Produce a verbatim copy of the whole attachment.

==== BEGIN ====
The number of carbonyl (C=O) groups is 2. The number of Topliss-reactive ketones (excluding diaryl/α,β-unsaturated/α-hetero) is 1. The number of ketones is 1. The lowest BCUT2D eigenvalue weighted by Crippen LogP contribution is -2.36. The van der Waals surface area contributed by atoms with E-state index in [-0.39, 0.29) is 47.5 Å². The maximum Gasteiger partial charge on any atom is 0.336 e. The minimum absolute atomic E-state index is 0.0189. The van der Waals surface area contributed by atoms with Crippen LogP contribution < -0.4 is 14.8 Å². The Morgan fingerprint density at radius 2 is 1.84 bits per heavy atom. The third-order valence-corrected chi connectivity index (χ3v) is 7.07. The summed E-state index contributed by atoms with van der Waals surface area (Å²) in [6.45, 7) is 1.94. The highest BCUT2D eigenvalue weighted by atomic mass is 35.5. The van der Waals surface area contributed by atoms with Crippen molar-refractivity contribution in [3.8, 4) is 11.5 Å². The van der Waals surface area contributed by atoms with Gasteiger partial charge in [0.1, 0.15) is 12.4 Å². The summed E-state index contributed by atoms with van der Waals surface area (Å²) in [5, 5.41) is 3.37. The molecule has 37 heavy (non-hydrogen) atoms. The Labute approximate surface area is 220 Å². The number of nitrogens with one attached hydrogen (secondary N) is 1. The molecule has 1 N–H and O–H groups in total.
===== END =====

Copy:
The number of carbonyl (C=O) groups is 2. The number of Topliss-reactive ketones (excluding diaryl/α,β-unsaturated/α-hetero) is 1. The number of ketones is 1. The lowest BCUT2D eigenvalue weighted by Crippen LogP contribution is -2.36. The van der Waals surface area contributed by atoms with E-state index in [-0.39, 0.29) is 47.5 Å². The maximum Gasteiger partial charge on any atom is 0.336 e. The minimum absolute atomic E-state index is 0.0189. The van der Waals surface area contributed by atoms with Crippen LogP contribution < -0.4 is 14.8 Å². The Morgan fingerprint density at radius 2 is 1.84 bits per heavy atom. The third-order valence-corrected chi connectivity index (χ3v) is 7.07. The summed E-state index contributed by atoms with van der Waals surface area (Å²) in [6.45, 7) is 1.94. The highest BCUT2D eigenvalue weighted by atomic mass is 35.5. The van der Waals surface area contributed by atoms with Crippen molar-refractivity contribution in [3.8, 4) is 11.5 Å². The van der Waals surface area contributed by atoms with Gasteiger partial charge in [0.1, 0.15) is 12.4 Å². The summed E-state index contributed by atoms with van der Waals surface area (Å²) in [5, 5.41) is 3.37. The molecule has 37 heavy (non-hydrogen) atoms. The Labute approximate surface area is 220 Å². The number of nitrogens with one attached hydrogen (secondary N) is 1. The molecule has 1 N–H and O–H groups in total.